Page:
If your resident dog is peeing in the house after a new puppy has been introduced, don't be too surprised.
Dogs use their scent in many ways, and the addition of a new puppy is a big life changer especially in an an adult dog who has been stuck in his own routines for quite some time.
The addition of a puppy can therefore come as a shock and this can cause dogs to react in uncharacteristic ways.
Let's discover more about why an adult dog may start peeing in the house after the addition of a new puppy.
Importance of Ruling Out Medical Problems
First and foremost, if your dog has never peed in the house before and now he or she is leaving urine around the home, don't be too fast to label it as a case of urine marking.
It's important to give dogs the benefit of doubt before labeling them as "spiteful" or "seeking vengeance." More about why it's so wrong to use these labels will be covered further down in the next paragraphs.
In any case, it may look a bit like a coincidence that your dog may develop a medical problem coincidentally right when you got a new puppy, but it does occasionally happen.
Common culprits of urinary problems in dogs that can cause accidents around the home are urinary tract infections, with female dogs being mostly predisposed, kidney failure, bladder stones or urinary incontinence.
See your vet to rule out any underlying medical problems.
A Matter of Urine Marking
Urine marking is the name given to the deliberate act of urinating in places.
Dogs who urine mark are therefore purposely leaving urine around places for the purpose of leaving their scent. It is different from simply urinating to physiologically empty the bladder.
Dogs who urine mark often attentively sniff an area before peeing, and often the pee left around is just a little trickle of urine.
Many time, dogs seek vertical surfaces to leave their urine mark although some times they'll also mark flat surfaces such as beds. Typically with urine marking, dogs like to pee on a variety of surfaces and objects.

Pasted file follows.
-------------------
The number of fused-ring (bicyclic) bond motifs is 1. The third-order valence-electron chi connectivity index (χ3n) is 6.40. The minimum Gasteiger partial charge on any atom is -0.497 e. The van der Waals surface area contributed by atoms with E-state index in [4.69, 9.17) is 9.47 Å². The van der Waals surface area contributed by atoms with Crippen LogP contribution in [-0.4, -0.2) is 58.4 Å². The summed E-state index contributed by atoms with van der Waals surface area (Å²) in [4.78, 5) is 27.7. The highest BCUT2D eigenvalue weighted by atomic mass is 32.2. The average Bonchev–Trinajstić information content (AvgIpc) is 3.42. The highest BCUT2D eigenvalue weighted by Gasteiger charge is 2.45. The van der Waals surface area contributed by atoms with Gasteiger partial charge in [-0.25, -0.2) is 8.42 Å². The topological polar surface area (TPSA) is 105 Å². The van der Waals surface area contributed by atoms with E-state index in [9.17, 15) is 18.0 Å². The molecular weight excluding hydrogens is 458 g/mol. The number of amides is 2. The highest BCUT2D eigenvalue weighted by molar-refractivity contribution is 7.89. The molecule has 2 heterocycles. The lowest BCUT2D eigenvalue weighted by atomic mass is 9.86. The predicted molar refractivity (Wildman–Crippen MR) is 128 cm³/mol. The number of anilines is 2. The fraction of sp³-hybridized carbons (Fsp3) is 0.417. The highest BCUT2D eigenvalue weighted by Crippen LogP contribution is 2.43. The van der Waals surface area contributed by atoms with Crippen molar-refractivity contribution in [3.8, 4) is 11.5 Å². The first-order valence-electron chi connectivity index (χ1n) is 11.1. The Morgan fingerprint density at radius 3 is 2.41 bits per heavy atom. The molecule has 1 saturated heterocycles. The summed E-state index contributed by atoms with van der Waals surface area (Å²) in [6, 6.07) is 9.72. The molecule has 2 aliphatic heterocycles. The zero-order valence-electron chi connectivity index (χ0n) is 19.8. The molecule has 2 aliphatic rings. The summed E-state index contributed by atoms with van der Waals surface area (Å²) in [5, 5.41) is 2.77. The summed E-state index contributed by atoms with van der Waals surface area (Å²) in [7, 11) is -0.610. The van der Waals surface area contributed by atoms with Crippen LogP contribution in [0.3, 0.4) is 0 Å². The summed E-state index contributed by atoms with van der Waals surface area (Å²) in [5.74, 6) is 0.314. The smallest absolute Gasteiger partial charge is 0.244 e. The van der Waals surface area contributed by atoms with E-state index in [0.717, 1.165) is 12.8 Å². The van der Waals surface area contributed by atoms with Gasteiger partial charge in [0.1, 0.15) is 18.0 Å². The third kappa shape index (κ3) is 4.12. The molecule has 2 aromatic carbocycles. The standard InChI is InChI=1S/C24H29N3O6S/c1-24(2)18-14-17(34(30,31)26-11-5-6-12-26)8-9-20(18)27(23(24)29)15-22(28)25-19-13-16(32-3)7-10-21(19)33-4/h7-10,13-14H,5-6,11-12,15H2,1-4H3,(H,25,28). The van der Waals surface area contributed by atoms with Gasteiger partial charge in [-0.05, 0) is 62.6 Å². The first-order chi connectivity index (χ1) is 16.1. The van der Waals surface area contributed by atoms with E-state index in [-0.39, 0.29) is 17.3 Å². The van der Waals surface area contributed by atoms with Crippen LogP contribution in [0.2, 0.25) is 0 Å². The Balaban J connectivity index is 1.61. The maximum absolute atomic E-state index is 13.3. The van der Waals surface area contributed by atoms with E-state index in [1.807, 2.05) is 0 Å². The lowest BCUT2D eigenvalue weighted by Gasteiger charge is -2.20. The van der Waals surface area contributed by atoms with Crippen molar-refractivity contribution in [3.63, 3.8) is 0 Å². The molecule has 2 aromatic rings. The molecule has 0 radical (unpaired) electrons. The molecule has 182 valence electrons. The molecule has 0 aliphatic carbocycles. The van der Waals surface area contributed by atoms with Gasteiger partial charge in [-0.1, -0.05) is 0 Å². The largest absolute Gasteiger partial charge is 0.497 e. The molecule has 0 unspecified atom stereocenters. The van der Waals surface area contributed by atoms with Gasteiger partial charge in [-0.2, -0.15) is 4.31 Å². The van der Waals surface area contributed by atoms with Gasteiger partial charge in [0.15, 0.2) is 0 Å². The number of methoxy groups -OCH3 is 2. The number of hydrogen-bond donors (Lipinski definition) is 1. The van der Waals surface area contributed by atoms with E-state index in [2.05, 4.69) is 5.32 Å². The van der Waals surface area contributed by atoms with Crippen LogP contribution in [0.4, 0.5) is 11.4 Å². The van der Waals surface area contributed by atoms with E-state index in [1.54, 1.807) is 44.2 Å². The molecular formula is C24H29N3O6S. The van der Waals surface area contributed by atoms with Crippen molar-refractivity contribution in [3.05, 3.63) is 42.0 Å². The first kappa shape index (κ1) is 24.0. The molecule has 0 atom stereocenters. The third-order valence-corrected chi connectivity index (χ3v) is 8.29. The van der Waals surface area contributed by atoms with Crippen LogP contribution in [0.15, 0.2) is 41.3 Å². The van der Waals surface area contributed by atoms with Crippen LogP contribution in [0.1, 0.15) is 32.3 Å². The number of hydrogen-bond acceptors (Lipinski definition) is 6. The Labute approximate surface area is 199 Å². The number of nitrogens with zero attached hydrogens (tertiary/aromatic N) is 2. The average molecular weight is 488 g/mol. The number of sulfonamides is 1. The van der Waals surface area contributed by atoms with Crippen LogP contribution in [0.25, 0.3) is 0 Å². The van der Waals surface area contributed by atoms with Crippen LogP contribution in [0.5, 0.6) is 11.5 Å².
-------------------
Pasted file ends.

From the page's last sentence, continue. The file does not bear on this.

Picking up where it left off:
Urine marking generally starts when dogs reach sexual maturity, which occurs around 6 to 12 months of age.
If the behavior is seen sooner than that, it's important considering the chances for it being triggered by incomplete housetraining.
Why Would a Dog Start Peeing in the House After a New Puppy?
Dogs may urine mark for a variety of reasons, so let's take a look at some common reasons why a dog would start peeing around the house after a puppy has been added.
1) Covering up Scent
Dogs are instinctively prone to pee nearby or over other dog's pee. The technical term for that is "overmarking." If your new puppy had accidents in the past that weren't properly removed, your older dog may feel motivated to pee over them.
2) A Sign of Anxiety
Some dogs become anxious when their routines are changed and their life has turned topsy-turvy.
When a dog is in an anxious or panicky state, the stressed body may needs to relieve more often, explains board-certified veterinary behaviorist Dr. Meredith Stepita in an article for Veterinary Information Network.
3) A Matter of Territory
Dogs who are territorial may urine mark as a response to human or dog visitors.
There may be anxiety components as well in territorial marking. For instance, dogs who urine mark something new in their homes (guests' luggage, new shoes, a new puppy's mat) may do so to make these objects smell like their "home" again.
How to Stop a Dog From Peeing in the House After a New Puppy
As seen, there can be several reasons why an older dog may start peeing in the house after the addition of a puppy. The resolution of the problem may vary based on the underlying cause. Following are several tips for tackling the issue.
Clean up Puppy Accidents Correctly
If your puppy pees in the home, make sure to promptly clean it. The most reliable products that eliminate odors rather than covering up the smell are bacterial enzymatic odor eliminating products.
Use a Black Light
Sometimes, your pup may have accidents in places that you may not be aware of. This can happen especially if you get angry at him when he accidents in the home. Intrigued? Discover more about this here: why is my dog hiding to pee?